How Covid-19 Is Reshaping Lending For SMEs The eligibility filter has to go beyond the barriers of traditional lending decision-making which has already created a credit gap of over $400 billion in the SME category

By Deena Jacob

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The fortune of small businesses across the country was severely affected by the pandemic, resulting in them reeling under the pressure of drastically reduced cash-flow and thus desperate for a lifeline. In recognition of their vulnerability, the government of India has announced INR 3 lakh crore collateral-free loans to boost liquidity and to give them a fair chance of survival. However, to ensure that the government relief measures are effective, it is imperative to ensure that capital flows to the right businesses that can survive and thrive. This means the eligibility filter has to go beyond the barriers of traditional lending decision-making which has already created a credit gap of over $400 billion in the SME category.

However, we can see a shift occurring in lending that will hopefully help address this gap. Here are some of the ways that the pandemic has forever re-shaped lending for SMEs.

The emergence of cash flow based lending

Due to the advent of technology resulting in data analytics and artificial intelligence (AI) among others, there are diverse lending practices that are evolving. One such example is cash flow-based lending, which is the need of the hour to increase the flow of credit to the SME sector. However to avail this, SMEs need to demonstrate a stellar book-keeping practice such as filing returns, higher credit score and better banking habits.

The surge in digital

Post COVID-19, a big trend that will continue to be on the rise is the surge in digitization. Already we are witnessing the rise of digital payments and selling online even at the micro SME level. This reduces cash transactions and sheds light on the real-time cash flow of these small businesses. This data can enable them to secure loans from more formal channels rather than local money lenders. Secondly, through digitization, patterns can be drawn on working capital cycles and platforms that can predict when the shortfall is likely to happen. This will serve SMEs to prepare in advance to extend their business runway. We are also going to start witnessing the rise of contactless verification processes, where the SME can procure a loan without having to go to a brick-and-mortar branch of a bank. Customer service and guidance through chatbots and a more gamified (interactive) loan application process is also a new trend which reduces cognitive load for SMEs while applying for loans.

360 degree data aggregation and assessment

The SME segment is largely driven by cash and the UPI economy, thus making it immensely tough to provide proof such as bank statements and other mainstream reports for credit decisions. As a result, small businesses that are healthy and eligible are left out of the lending landscape altogether. A 360 degree data aggregation and consolidation to make a decision is the need of the hour. Terms, rate and the right amount of capital is critical and this can only stem from having data. A credit decision mechanism which evolves from the traditional bank statement data is essential. This process is already setting in and one such example that demonstrates this shift is the Open Credit Enablement Network (OCEN). Under this new ecosystem, OCEN will connect lenders and marketplaces to utilize and create a diverse range of financial credit products at scale.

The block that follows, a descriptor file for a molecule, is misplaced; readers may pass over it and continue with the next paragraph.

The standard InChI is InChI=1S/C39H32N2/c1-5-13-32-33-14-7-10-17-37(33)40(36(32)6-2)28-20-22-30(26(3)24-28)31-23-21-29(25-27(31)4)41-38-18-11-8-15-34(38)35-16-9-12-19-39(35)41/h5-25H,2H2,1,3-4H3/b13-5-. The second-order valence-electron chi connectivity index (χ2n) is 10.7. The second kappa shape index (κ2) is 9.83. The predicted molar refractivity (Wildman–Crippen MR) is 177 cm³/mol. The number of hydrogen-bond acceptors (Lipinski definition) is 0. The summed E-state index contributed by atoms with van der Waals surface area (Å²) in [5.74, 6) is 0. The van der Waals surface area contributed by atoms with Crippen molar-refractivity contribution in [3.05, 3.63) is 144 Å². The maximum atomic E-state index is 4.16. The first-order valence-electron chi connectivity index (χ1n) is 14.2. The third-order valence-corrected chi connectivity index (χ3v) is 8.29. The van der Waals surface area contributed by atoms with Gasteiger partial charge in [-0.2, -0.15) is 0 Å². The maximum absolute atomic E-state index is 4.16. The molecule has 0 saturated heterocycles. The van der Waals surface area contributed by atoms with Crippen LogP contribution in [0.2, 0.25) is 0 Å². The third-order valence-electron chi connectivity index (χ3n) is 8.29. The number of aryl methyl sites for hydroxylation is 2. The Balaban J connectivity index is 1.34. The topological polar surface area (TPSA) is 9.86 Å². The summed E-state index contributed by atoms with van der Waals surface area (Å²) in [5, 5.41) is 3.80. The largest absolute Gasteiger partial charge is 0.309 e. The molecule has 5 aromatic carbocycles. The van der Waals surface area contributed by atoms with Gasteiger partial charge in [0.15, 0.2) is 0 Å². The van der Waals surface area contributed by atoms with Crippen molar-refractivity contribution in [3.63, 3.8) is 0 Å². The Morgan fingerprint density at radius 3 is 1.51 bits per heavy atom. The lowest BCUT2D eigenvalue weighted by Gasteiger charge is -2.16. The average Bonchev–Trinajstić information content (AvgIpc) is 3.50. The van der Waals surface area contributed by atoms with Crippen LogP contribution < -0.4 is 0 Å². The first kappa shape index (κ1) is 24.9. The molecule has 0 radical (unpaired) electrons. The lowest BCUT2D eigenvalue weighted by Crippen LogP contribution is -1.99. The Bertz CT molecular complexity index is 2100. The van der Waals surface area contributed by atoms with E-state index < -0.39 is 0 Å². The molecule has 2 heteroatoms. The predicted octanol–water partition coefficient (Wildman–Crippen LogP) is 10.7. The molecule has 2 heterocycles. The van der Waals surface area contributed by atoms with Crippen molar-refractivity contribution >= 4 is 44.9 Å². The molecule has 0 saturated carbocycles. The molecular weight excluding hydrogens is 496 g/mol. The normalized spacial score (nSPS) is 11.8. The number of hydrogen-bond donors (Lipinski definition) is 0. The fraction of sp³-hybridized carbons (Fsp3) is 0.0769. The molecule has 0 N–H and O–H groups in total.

The rise of specialist lenders

Specialist lenders who can create cash flow-based scoring models, with systems that are flexible to accommodate varying frequencies of repayment and who can add more value to help the business grow (such as predictive analytics, accounting tools, etc.) will have an advantage. Line-based products too will be favoured as interest outflow would be limited only to the drawn down part and there is flexibility to repay at any time. Specialized models such as point-of-sale lending and peer-to-peer lending are also getting more traction. Fintechs and neobanks are joining hands with banks to provide expertise on data aggregation, digitization and analytics to bring together a change in the way customers are assessed. This will go a long way in bridging the credit gap that exists in the SME segment, mainly because of the lack of data to make decisions in the traditional approach.

Fintechs and neobanks offer holistic solutions to SMEs. They provide not just bank accounts and loans but also many related services like helping new companies set up invoicing and bookkeeping, manage payroll, automating employee expense management, virtual cards, setting up online sites, setting up payment gateways, etc., all under one roof. Fintechs and neobanks have tech-first systems which are capable of accommodating changes (like moratorium) much faster. They are also more agile to adapt to new scoring models and using alternate data to make a lending decision. So there is a definite sense that neo-banking platforms and fintechs will gather more momentum and offer a better, more personalized experience, for the customer which is the need of the hour.

The tide is already turning and the shift is taking place. Hopefully, post-pandemic most of the challenges that SMEs faced when it comes to lending will be alleviated, thus allowing small businesses to have access to the best resources that will see them flourish and prosper.

Deena Jacob

Co-Founder & CFO, Open

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